So instead of allowing Charlie to have many social interactions during this critical puppy period, we were busy having our groceries picked up through e-cart, and sanitizing them before bringing them into the home. No one knew what we were up against. Social interactions consisted of listening to Amy teach us on Zoom. Charlie would sit next to my computer and together we learned. Amy’s voice and treats were our first classroom at Baxter & Bella online training. As more was known about CoVid 19 I reached out to my friend Carly and a few months ago we went to our first in-person training with other under-socialized puppies.
Nearing one year of age, Charlie now attends class with the “gifted” pups training to be CCI (Canine Companions for Independence) dogs. Sometimes this works, and sometimes not so much. Skateboarders, cyclists, and motorcycles are triggers (Puppy training language). He was so alert last week, that when I asked for a paw he followed the instruction with his eyes on the road. It was funny to watch but frustrating to teach. In this new 6 feet separation society when you take dogs in public you may not want to let anyone pet your dog. So to be polite, you can say, “Please don’t pet my dog, but if you want he can wave to you.” Giving a paw is the first step in teaching dogs to wave. Good adaptation for the pandemic. Right?
Being anxious is detrimental to learning. To desensitize Charlie I decided to park in front of a store and let him watch the world around him. He feels safe in the car. I give him treats when he is calm. I listened to an NPR interview with Alexandra Horowitz, a cognitive scientist. Her research specialty is dog cognition. I have since downloaded one of her audiobooks to take with us. A perfect soundtrack for people watching from the car. While we watch I capture some images with my Fuji x100f. I like this camera for street shooting.
Last weekend my friends planned to walk the Johnny Cash Trail outside of Folsom Prison. Since my focus has been on Charlie I decided to take him with me. I brought my Fuji x100f to simplify the photo walk. This was a real test. I met the group in a shopping mall parking lot next to very busy, fast-moving street traffic. He was doing well considering the noise.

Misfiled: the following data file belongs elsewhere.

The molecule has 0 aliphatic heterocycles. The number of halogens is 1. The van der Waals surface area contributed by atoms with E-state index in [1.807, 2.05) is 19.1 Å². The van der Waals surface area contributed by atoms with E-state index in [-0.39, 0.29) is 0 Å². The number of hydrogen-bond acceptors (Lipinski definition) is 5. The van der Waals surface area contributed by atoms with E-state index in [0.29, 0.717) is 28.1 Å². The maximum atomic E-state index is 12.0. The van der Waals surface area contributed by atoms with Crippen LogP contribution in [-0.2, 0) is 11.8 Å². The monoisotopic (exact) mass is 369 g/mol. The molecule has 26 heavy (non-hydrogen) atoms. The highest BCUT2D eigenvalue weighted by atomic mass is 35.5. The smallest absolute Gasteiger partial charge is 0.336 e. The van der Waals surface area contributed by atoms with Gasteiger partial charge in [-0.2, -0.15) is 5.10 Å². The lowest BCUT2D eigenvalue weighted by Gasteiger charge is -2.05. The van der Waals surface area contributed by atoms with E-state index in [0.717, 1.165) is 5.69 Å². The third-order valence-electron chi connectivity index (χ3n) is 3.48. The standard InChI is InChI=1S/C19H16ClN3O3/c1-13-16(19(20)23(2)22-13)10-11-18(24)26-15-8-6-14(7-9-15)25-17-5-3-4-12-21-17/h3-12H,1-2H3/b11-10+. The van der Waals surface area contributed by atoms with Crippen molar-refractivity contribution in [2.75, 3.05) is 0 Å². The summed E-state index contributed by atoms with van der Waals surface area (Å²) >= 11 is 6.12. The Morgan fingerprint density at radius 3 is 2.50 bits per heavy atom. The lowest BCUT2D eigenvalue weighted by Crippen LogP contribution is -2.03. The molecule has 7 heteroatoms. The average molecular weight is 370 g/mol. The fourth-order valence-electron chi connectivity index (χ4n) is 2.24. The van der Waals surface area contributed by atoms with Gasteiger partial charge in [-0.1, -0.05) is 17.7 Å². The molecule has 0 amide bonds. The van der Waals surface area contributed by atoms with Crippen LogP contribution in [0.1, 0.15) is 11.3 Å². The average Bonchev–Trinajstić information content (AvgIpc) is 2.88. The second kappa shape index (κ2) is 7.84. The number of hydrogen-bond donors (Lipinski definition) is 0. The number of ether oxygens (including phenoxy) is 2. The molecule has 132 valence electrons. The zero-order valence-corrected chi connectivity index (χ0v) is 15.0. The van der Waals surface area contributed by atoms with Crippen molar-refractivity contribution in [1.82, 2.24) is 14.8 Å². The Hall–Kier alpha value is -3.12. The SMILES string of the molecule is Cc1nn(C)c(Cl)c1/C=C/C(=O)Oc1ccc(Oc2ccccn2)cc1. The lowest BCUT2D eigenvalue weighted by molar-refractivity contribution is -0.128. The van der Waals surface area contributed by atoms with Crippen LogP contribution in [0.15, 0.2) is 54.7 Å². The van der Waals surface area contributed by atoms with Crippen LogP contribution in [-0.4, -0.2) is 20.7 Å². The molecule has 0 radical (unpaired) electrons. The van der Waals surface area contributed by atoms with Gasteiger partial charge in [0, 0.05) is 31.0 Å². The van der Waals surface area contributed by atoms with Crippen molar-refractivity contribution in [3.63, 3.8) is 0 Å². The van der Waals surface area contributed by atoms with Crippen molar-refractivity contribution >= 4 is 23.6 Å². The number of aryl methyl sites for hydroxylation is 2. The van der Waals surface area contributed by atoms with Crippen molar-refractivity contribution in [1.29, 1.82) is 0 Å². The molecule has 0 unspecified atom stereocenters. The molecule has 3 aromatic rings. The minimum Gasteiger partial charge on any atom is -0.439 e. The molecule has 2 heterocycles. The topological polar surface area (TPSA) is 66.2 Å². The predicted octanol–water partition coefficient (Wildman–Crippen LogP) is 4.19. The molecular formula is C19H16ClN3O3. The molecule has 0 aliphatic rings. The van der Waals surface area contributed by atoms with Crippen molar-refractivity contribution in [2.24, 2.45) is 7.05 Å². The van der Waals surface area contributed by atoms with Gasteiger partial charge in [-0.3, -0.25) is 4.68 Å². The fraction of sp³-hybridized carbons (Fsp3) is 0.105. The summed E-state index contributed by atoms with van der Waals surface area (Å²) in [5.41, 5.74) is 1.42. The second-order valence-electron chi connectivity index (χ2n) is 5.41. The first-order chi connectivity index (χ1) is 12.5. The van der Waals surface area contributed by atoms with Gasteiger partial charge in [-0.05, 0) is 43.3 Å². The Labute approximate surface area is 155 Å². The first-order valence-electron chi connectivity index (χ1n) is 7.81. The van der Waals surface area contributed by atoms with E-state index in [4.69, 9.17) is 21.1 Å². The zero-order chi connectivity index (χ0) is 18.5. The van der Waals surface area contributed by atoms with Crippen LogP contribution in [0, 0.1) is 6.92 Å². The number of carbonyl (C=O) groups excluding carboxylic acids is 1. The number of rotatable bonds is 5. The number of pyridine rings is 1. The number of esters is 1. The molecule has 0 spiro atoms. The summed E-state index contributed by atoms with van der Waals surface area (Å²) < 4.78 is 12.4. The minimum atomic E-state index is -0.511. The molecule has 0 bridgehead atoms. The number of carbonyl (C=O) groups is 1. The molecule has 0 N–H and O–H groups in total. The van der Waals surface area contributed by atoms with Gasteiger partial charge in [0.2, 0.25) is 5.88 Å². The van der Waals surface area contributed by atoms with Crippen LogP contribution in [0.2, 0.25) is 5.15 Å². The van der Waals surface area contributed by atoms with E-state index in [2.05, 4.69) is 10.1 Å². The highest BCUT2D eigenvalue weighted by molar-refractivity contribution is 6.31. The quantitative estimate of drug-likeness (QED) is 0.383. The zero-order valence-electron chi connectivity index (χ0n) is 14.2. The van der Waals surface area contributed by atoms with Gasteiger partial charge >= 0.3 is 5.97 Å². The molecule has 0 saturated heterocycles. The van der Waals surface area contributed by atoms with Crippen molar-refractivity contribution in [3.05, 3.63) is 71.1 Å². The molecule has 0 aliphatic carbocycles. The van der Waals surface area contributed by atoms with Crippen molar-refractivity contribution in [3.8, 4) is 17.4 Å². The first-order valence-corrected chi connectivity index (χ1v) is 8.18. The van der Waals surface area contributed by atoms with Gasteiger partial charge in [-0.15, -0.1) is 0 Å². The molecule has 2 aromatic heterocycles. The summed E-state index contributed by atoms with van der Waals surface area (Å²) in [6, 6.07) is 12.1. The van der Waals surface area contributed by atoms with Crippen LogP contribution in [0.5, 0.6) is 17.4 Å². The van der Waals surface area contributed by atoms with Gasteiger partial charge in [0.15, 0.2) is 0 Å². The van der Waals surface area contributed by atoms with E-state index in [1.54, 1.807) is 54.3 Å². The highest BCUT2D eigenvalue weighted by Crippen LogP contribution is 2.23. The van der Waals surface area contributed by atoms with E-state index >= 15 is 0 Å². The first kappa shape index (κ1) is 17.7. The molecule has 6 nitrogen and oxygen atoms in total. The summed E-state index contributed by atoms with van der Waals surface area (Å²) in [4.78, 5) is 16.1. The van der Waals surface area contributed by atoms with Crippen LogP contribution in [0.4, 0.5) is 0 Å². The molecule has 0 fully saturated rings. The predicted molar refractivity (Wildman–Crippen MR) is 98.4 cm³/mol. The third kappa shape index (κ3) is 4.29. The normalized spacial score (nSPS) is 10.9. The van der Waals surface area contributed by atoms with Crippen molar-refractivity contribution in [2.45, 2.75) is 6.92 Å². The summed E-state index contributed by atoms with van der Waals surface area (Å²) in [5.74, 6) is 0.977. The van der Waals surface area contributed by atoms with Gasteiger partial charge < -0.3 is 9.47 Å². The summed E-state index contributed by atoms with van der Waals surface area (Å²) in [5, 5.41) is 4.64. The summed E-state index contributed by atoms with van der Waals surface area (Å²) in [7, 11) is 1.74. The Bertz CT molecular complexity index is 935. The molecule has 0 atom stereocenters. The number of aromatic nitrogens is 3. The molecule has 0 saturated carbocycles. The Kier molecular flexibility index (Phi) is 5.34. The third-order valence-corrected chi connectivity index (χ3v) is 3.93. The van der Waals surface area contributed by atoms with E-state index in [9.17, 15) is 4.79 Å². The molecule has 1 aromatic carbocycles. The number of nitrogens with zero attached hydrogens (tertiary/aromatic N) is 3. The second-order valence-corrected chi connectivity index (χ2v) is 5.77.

Group planning doesn’t always work out, so I decided to pass on the trail, and went in search of a nature trail. The Miner’s Ravine Nature Preserve parking lot was 1 1/2 miles down the road.
Charlie relaxed, and when I asked him to wait, he allowed me to capture some images. This was a win-win situation.
I plan to make a point to take Charlie out with me daily. After all, someday we all will not be homebound. I hope!
I finally decided that I needed to visit my dentist for a cleaning, and realized that CoVid 19 would no longer provide a good enough excuse. Teeth cleaned. My dentist wants to see me again in December. I needed to replace my tired electric toothbrush, and I purchased an updated version.
I quickly discovered that many changes have been made over the years. Now I needed a booklet of instructions. I read over the safety directions. My last brush had an on and off switch. I have 6 choices for various parts of my mouth: teeth, tongue, and gums, etc. One light lets me know if it is charging, and another tells me if I am pressing too hard. Ok, I understand the need for those lights. But I stop at the point of blue tooth connection. My brush can keep track of how well I brush each part of my mouth. Do I really need to know this? Maybe if I had problems with my teeth. I do not!
I have an Apple watch. Let me say straight out that I refuse to take directions from my watch when it tells me to stand or breathe. I purchased the watch feature to keep track of steps and listen to podcasts and music when out walking. I started to use it to answer my cell phone “Dick Tracy” style. Remarkably, most people I speak with don’t even know I am talking on my watch. Setting a timer, checking the weather, reading messages are helpful features. Sometimes I am asked if I fell and should I need help. Luckily, this necessary feature has not been used, yet. But last week I found that my watch let me know if I was washing my hands long enough. 20 seconds = Good job or Well done! Maybe the app developers are working on a way to let me know if I am standing too close to another person. Corona help me.